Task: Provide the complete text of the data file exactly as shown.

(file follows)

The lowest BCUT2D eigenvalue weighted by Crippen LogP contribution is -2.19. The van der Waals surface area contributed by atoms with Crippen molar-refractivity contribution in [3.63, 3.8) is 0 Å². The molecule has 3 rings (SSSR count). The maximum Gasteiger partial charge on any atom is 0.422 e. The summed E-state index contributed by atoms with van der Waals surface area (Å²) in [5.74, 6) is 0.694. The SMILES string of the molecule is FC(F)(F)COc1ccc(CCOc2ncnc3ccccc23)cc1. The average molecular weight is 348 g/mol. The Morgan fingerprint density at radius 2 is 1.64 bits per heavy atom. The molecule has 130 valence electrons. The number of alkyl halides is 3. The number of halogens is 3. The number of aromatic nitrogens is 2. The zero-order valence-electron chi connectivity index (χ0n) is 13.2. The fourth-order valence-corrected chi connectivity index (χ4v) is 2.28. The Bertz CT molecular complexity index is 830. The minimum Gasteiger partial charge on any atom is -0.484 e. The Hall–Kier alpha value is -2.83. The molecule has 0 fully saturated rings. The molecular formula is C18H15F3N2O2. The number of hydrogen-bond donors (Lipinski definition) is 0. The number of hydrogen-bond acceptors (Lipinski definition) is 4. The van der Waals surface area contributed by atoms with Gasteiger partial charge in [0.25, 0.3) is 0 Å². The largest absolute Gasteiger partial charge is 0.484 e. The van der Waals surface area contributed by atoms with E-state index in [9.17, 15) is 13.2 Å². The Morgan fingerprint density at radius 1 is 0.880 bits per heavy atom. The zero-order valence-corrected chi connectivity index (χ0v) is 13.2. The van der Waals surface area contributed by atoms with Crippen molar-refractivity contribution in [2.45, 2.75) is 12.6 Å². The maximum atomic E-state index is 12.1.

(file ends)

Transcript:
The lowest BCUT2D eigenvalue weighted by Crippen LogP contribution is -2.19. The van der Waals surface area contributed by atoms with Crippen molar-refractivity contribution in [3.63, 3.8) is 0 Å². The molecule has 3 rings (SSSR count). The maximum Gasteiger partial charge on any atom is 0.422 e. The summed E-state index contributed by atoms with van der Waals surface area (Å²) in [5.74, 6) is 0.694. The SMILES string of the molecule is FC(F)(F)COc1ccc(CCOc2ncnc3ccccc23)cc1. The average molecular weight is 348 g/mol. The Morgan fingerprint density at radius 2 is 1.64 bits per heavy atom. The molecule has 130 valence electrons. The number of alkyl halides is 3. The number of halogens is 3. The number of aromatic nitrogens is 2. The zero-order valence-electron chi connectivity index (χ0n) is 13.2. The fourth-order valence-corrected chi connectivity index (χ4v) is 2.28. The Bertz CT molecular complexity index is 830. The minimum Gasteiger partial charge on any atom is -0.484 e. The Hall–Kier alpha value is -2.83. The molecule has 0 fully saturated rings. The molecular formula is C18H15F3N2O2. The number of hydrogen-bond donors (Lipinski definition) is 0. The number of hydrogen-bond acceptors (Lipinski definition) is 4. The van der Waals surface area contributed by atoms with Gasteiger partial charge in [0.25, 0.3) is 0 Å². The largest absolute Gasteiger partial charge is 0.484 e. The van der Waals surface area contributed by atoms with E-state index in [9.17, 15) is 13.2 Å². The Morgan fingerprint density at radius 1 is 0.880 bits per heavy atom. The zero-order valence-corrected chi connectivity index (χ0v) is 13.2. The van der Waals surface area contributed by atoms with Crippen molar-refractivity contribution in [2.45, 2.75) is 12.6 Å². The maximum atomic E-state index is 12.1.